Monday, November 26, 2007

'Online' offline

Late Monday night our crew finally found the culprit that crashed the system. I'm probably not at liberty to divulge much about the details -- some of which I don't understand anyway -- but it had to do with a database handling our classified advertising. Ouch.


Time was -- and it was not that long ago -- that when there were news developments, the best we at the Telegraph Herald could do was write about it and print it in the next edition. And if your next edition was 12 or 18 or 23 hours away -- oh well, that's too bad.

Then Al Gore invented the Internet, and things started to change. News could be posted to the Web, without regard to press schedules or the availability of carriers to deliver a print product.

We've had the Telegraph Herald Web site, for nearly 12 years. But only in the past couple of years have we used it much for posting breaking news alerts, ongoing story updates, new stories, evening sports scores and video clips.

Time was we didn't know what to do with the site. Now, we don't know what we'd do without it.

We were reminded of that today, when THonline experienced a major meltdown. For most of the day, the site was unavailable. Even this evening, nearly 12 hours after the crash, the regular site is down -- though we have placed our "mobile" (text only) version on the site.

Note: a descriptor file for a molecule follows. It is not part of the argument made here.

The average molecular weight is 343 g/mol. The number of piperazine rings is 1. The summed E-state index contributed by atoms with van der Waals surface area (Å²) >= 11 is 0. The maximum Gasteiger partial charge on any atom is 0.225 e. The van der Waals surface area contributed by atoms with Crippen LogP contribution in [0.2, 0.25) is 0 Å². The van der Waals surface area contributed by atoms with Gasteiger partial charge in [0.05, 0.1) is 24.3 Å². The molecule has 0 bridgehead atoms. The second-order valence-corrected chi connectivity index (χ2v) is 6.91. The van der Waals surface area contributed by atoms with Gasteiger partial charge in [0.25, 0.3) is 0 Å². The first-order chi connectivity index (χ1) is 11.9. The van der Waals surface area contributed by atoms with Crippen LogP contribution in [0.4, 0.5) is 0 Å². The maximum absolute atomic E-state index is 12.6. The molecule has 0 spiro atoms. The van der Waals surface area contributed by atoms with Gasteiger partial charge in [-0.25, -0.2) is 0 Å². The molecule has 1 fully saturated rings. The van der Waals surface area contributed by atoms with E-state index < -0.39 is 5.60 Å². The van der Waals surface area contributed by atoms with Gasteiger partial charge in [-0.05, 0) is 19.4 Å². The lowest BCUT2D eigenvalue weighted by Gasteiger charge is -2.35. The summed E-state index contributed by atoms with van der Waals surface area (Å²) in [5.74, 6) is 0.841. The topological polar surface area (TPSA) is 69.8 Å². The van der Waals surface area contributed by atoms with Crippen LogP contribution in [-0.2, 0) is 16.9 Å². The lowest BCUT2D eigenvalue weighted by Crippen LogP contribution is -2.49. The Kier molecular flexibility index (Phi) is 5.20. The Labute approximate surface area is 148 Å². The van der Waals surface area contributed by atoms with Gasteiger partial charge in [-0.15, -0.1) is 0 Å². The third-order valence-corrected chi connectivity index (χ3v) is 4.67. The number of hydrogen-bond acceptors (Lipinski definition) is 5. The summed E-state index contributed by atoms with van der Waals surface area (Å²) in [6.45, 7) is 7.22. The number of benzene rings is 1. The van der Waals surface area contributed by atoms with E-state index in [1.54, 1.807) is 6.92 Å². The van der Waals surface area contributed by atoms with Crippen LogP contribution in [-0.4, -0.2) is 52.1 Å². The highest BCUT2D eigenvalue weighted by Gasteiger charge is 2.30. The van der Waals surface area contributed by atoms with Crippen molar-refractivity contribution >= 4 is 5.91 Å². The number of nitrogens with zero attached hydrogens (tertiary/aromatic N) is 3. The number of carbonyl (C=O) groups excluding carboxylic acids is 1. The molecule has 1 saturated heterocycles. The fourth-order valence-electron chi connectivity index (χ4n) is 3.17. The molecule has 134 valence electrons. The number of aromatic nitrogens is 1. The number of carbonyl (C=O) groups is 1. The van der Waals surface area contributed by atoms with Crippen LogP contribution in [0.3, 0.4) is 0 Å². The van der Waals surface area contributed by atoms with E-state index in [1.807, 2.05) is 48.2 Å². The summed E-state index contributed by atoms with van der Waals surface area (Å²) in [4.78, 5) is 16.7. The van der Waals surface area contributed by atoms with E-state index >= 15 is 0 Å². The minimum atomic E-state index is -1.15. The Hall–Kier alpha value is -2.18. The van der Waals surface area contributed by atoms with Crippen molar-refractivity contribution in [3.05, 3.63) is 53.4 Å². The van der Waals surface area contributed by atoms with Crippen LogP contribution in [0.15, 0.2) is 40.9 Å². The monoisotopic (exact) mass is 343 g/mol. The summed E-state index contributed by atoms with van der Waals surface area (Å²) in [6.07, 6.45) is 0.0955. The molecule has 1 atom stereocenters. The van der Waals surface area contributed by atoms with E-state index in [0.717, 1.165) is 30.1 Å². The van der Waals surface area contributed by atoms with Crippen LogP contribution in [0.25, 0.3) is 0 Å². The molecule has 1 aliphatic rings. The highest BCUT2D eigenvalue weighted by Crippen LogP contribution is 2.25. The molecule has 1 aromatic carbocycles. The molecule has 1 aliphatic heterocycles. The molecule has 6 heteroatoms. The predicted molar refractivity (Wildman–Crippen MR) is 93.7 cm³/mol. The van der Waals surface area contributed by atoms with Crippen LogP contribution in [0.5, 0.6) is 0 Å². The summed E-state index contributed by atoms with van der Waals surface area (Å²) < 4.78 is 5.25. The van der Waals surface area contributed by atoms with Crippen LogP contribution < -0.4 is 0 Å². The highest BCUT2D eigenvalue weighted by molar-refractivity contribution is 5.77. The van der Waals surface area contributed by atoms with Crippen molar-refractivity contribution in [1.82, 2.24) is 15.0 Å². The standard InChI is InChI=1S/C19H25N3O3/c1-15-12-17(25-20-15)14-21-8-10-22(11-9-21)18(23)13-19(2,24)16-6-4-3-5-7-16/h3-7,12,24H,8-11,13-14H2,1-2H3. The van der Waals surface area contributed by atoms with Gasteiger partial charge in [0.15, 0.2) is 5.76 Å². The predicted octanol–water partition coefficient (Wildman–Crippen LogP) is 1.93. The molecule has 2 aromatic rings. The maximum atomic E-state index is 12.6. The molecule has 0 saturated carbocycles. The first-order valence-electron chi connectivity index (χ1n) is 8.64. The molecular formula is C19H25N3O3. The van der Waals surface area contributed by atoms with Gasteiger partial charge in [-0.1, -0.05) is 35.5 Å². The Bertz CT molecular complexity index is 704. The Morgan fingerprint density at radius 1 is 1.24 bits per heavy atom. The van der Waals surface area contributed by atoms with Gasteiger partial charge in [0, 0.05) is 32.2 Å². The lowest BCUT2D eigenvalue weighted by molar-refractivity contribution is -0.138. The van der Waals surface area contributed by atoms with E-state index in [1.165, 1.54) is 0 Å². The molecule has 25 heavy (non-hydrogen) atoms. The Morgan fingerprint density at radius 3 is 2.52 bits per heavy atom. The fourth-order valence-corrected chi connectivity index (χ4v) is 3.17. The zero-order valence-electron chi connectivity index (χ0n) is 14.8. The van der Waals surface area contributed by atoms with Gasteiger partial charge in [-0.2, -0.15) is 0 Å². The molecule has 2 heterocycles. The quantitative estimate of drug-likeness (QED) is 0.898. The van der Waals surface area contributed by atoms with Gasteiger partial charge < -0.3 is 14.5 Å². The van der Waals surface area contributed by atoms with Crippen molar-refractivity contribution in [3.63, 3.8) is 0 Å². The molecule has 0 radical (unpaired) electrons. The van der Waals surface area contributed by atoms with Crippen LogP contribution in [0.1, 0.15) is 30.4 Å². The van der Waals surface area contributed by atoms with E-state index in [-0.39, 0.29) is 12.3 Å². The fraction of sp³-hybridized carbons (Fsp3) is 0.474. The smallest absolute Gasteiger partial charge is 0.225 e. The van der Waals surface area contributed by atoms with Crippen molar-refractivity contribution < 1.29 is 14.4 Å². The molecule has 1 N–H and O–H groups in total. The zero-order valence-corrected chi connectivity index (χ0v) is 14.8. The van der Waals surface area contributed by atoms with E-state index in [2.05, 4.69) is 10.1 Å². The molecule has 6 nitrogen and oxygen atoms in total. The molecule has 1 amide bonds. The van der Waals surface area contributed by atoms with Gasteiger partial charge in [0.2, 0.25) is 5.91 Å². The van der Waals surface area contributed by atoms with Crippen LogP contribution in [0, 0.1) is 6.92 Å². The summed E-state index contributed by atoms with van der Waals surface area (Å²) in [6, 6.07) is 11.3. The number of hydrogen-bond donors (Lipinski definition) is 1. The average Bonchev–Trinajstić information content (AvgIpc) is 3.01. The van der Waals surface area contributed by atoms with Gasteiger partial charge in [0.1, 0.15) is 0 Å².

The last I heard, our technical crew was trying to sort out the problem.

Meanwhile, breaking news continued. Authorities confirmed the identity of a Dubuquer killed in a highway accident. Former President Bill Clinton set a campaign stop for Tuesday in Peosta. But for hours we had no way to get the word out. It was not as critical or disruptive as a printing-press breakdown or major snowstorm -- the timing and coordination of physically moving and delivering tens of thousands of newspapers each day is a challenge even on a good day -- but it has been frustrating nonetheless.

A newspaper is more than ink on paper. It is news gathering and dissemination -- on more than one delivery platform. Today, one of those platforms failed us, but the experience has reminded us of our increased capabilities of delivering the news more than just once a day.

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